> Photography / Folio #4 - Venetian Graffiti

Venetian Graffiti and Posters

This project is a journey back in time for me--kindof because back in the 1970s to the 90s black and white was the only conceivable way for me to photograph. Then color took over and when film based photography became digital it stayed that way. Maybe it is time for me to get back to the roots, at least occasionally...

Anyway, after finishing a set of digital "double exposure" prints in black and white, I thought that it might be worth a try to use the same technique on a collection of graffiti and torn posters I shot in Venice during the last three years. For me it actually worked, so here ist the result.

I picked 16 images, that I turned into an A4 size folio, pigment ink-jet printed on Hahnemühle PhotoRag Baryta glossy paper (305 grams / m2), including a cover sheet with a few thoughts about the project. To keep the prints together as a unit I made a folded folio cover out of grey heavy art paper (300 grams / m2) similar to the ones you can see in folios #1 to #3.

Translation of the cover sheet text (from German):

For the first time, I saw graffiti in a photo book about New York City sometime in the 1970s. Paint sprayed subway cars and house facades. At that time it was still something new and I thought to myself: "... what a friggin' mess." In fact, today they still often are  a friggin' mess, but they have evolved a lot over the years. Their colourfulness has increased and they have also increased artistically. Well, what does the definition of terms say?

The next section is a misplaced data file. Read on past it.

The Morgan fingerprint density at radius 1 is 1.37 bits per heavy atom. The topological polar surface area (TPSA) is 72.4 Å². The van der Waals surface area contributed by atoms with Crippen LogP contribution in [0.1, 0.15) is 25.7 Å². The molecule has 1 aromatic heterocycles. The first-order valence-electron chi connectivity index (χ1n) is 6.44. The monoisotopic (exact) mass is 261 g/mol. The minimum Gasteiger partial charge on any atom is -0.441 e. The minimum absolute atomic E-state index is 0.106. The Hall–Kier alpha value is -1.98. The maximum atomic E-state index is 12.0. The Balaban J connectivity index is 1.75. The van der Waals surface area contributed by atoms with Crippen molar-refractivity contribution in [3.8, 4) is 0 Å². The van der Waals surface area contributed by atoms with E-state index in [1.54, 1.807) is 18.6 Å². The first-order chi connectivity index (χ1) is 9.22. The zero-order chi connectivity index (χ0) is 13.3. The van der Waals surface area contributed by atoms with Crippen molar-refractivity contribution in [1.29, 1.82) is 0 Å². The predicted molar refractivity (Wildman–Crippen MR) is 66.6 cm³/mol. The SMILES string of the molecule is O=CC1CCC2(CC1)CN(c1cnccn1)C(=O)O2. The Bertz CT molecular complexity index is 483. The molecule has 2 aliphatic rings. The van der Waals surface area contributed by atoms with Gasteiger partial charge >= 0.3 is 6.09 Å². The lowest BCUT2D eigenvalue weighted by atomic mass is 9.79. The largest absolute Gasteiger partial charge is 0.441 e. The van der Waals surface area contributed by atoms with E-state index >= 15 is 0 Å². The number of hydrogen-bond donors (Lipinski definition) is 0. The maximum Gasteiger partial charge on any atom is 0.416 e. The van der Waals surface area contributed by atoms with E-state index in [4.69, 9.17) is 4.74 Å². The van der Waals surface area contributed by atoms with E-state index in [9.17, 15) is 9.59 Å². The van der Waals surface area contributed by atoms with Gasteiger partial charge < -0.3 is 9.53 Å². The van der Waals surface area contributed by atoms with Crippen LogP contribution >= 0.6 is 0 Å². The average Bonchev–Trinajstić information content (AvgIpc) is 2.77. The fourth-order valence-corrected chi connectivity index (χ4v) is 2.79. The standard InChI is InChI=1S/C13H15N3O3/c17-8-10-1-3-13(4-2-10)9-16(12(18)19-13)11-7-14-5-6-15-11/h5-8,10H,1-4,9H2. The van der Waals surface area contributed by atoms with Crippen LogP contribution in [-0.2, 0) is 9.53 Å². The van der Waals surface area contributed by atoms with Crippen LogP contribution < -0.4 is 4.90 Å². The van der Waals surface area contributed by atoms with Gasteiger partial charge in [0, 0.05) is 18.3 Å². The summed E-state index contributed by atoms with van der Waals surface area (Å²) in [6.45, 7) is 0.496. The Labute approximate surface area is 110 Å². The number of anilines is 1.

"Graffiti, Italian singular graffito, is a collective term for thematically and creatively different visible elements, such as pictures, logos or signs, which were created with different techniques on surfaces or by their change in private and public spaces. Graffiti are mostly under a pseudonym and made illegally. " (Wikipedia)

About posters Wikipedia says: "A poster is a large, usually with text and image printed sheet of paper or cloth, which is attached to a billboard, a poster rider, advertising pillar or any other suitable surface in the public to send a message to transfer. By its very nature, the poster is a message to an anonymous group of recipients."

Similarities of these two "media" are visual messages that are specific to local and cultural events. On my trips to Venice, I noticed that there posters and graffiti, however, are very different in design from those at home (northwest Germany), of course, thematically, but also from their looks. Graffiti in Venice are usually a mixture of sprayed- and poster materials, e.g. printed paper elements.

The (often torn) paper on the old brick walls have a visually strong fascination and looks--already surreal in the viewfinder of the camera. To strengthen this impression, I have decided against color and used black and white reproduction. When color disappears, only the shapes, contrasts and textures are left. At first I thought, this will not work, but actually it does ...

Venice's posters and graffiti, in my opinion, are in some ways unique and even more bizarre in the environment in which they find themselves. A photographic theme that will certainly be worth even more years.


Sheets of Folio #4


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